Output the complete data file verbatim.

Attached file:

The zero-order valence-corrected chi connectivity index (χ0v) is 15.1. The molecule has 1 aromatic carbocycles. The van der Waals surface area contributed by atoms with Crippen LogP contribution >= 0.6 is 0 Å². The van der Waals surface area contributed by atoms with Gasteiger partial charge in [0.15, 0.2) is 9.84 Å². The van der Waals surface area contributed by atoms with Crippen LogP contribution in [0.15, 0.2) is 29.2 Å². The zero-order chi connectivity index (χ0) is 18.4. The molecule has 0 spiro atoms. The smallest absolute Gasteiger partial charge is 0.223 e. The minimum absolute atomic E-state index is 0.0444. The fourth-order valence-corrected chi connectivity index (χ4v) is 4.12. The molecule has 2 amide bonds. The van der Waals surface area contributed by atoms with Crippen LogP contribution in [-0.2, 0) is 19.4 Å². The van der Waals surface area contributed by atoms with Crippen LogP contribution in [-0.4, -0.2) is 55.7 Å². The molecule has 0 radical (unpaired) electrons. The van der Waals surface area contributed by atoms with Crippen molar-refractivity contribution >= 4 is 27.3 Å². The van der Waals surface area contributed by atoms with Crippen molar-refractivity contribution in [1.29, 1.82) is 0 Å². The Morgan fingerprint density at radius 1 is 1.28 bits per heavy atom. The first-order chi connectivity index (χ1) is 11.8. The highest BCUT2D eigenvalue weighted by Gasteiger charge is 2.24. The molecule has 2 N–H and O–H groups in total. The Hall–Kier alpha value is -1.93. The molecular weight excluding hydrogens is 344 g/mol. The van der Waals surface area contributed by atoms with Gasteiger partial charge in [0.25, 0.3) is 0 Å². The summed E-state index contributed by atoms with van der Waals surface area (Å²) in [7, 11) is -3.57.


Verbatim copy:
The zero-order valence-corrected chi connectivity index (χ0v) is 15.1. The molecule has 1 aromatic carbocycles. The van der Waals surface area contributed by atoms with Crippen LogP contribution >= 0.6 is 0 Å². The van der Waals surface area contributed by atoms with Gasteiger partial charge in [0.15, 0.2) is 9.84 Å². The van der Waals surface area contributed by atoms with Crippen LogP contribution in [0.15, 0.2) is 29.2 Å². The zero-order chi connectivity index (χ0) is 18.4. The molecule has 0 spiro atoms. The smallest absolute Gasteiger partial charge is 0.223 e. The minimum absolute atomic E-state index is 0.0444. The fourth-order valence-corrected chi connectivity index (χ4v) is 4.12. The molecule has 2 amide bonds. The van der Waals surface area contributed by atoms with Crippen LogP contribution in [-0.2, 0) is 19.4 Å². The van der Waals surface area contributed by atoms with Crippen LogP contribution in [-0.4, -0.2) is 55.7 Å². The molecule has 0 radical (unpaired) electrons. The van der Waals surface area contributed by atoms with Crippen molar-refractivity contribution >= 4 is 27.3 Å². The van der Waals surface area contributed by atoms with Crippen molar-refractivity contribution in [1.29, 1.82) is 0 Å². The Morgan fingerprint density at radius 1 is 1.28 bits per heavy atom. The first-order chi connectivity index (χ1) is 11.8. The highest BCUT2D eigenvalue weighted by Gasteiger charge is 2.24. The molecule has 2 N–H and O–H groups in total. The Hall–Kier alpha value is -1.93. The molecular weight excluding hydrogens is 344 g/mol. The van der Waals surface area contributed by atoms with Gasteiger partial charge in [0.25, 0.3) is 0 Å². The summed E-state index contributed by atoms with van der Waals surface area (Å²) in [7, 11) is -3.57.